Using and Understanding the RAID Administration Log

Using and Understanding the RAID Administration Log

Being able to read the RAID log produced by the RAID administration and monitoring utilities is a very important part of recovering an array when one or more drives are marked DDD. From the RAID log, you can determine in what order drives went DDD, and, if multiple drives are DDD, which one is the 'inconsistent' drive. The RAID log is created by either running the RAID Administration program or Netfinity RAID Manager. RAID Administration Program can be obtained from the Configuration Diskette which contains the device drivers under the specific operating system subdirectory. The diskette is available on the IBM website . Search on 'RAID'. The following is an excerpt from a RAID log created by the RAID administration utility:

     RAID Log
     28 January 1997,11:23:38
     Adp 0: Drv at ch 1 bay 5 is replaced by ch 1 bay 2.
     28 January 1997,13:03:30
     Adp 0: Drv at ch 1 bay 2 is defunct.
     28 January 1997,13:03:40
     Adp 0: Drv at ch 1 bay 2 is not auto replaced.

The original configuration was:

The first two lines of the RAID log show that the drive in bay S was marked DDD and auto replaced by the HSP drive in bay 2. At a later point in time after the rebuild to bay 2 was successful, bay 2 was marked DDD. Because there was no HSP drive defined (bay S had been neither physically nor software replaced, so it was still DDD), bay 2 was not auto replaced, so the array remains in the critical state until a replacement drive is added. Using the time stamps on this RAID log, you can tell the exact times the apparent drive failures occurred. You can use this information to rebuild the array properly when multiple DDD drives occur at the same time.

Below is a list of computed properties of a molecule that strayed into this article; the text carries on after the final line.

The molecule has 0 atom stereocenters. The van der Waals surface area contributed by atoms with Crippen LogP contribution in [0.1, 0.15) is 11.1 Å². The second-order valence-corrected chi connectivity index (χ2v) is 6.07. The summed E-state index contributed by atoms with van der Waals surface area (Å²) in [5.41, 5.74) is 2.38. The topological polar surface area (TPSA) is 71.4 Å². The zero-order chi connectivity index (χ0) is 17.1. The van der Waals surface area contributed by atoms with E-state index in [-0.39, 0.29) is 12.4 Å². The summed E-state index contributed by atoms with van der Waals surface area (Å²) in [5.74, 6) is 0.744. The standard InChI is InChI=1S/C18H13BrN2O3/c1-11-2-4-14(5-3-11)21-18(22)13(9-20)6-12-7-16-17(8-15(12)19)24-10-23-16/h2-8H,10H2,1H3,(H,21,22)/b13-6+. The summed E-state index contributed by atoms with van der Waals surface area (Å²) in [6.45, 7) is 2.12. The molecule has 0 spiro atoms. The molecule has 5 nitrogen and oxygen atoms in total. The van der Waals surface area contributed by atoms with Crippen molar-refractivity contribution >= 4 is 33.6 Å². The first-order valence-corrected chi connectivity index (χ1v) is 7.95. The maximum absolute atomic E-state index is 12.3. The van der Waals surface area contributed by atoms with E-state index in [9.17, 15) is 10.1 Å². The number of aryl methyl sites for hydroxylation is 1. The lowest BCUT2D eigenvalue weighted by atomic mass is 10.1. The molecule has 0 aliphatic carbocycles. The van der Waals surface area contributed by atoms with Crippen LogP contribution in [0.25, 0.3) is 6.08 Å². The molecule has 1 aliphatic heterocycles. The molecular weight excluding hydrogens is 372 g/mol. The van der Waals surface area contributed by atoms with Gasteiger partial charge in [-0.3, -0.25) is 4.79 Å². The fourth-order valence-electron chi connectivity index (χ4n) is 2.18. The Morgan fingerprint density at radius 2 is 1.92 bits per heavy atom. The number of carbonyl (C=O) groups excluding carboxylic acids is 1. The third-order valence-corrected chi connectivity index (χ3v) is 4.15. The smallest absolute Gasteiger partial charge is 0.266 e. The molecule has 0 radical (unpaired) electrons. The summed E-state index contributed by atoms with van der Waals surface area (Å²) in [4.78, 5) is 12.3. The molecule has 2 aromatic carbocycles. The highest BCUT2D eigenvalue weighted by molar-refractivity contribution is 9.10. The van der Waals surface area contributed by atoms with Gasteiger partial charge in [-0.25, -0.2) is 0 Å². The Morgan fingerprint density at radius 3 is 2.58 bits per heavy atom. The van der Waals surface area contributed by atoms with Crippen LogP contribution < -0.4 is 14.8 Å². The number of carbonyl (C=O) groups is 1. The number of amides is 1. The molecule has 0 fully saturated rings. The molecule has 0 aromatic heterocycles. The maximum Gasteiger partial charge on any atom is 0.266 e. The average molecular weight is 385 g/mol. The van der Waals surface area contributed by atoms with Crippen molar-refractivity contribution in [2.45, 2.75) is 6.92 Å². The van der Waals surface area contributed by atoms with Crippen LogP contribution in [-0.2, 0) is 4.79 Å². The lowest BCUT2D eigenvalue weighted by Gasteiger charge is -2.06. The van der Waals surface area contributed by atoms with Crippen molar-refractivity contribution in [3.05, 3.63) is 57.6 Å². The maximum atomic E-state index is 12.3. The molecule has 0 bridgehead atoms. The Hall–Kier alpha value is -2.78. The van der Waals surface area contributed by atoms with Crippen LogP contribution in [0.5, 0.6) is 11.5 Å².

In the current status interpreted by the RAID log, the drive in bay 2 is the 'inconsistent' drive, and you must physically replace it. If more drives are DDD but not listed in the RAID log because the server has trapped (OS/2 or NT) or the volume was dismounted (NetWare). Then, you need to software replace those drives before replacing the drive in bay 2, because the other drives contain the correct information to rebuild the 'inconsistent' drive assuming no other error has arisen on those drives.

Before you perform any actions on the hardware, use NetFinity, the RAID administration program, or the RAID configuration program to fill in the attached template at the end of this document with the current status of all the drives, both internal and external. This template provides a three-channel diagram to accommodate all types of IBM RAID Adapters.

For the F/W Streaming RAID Adapter/A and SCSI-2 Fast/Wide PCI-Bus RAID Adapter, if power is lost or another drive is marked DDD during a rebuild operation, the rebuild fails and the drive being rebuilt remains in the OFL state. If you are working with systems that have these adapters, do not  perform any operations on the OFL drive until all other DDD drives are changed back to either ONL or HSP. This is because the OFL drive is 'inconsistent' from the rest of the array and requires a rebuild operation. If you do not rebuild the drive, then data will be corrupted.
If you accidentally select an OFL drive to rebuild while other drives in the array besides the HSP are DDD, then the rebuild fails and the OFL drive becomes DDD. In a case such as this, if you have not noted which drive was OFL, then you no longer are able to tell which drive was the original the OFL or 'inconsistent' drive. The best way to ensure data is rebuilt successfully is to perform the following two steps:
  1.  Do not  perform any operations on an OFL drive until all DDD drives have changed  back to either ONL or HSP.
  2.  Write down  which drive is OFL so that you have a note of the 'inconsistent' drive.  This ensures that you will be able to determine the 'inconsistent' drive in case you  inadvertently cause it to go DDD.

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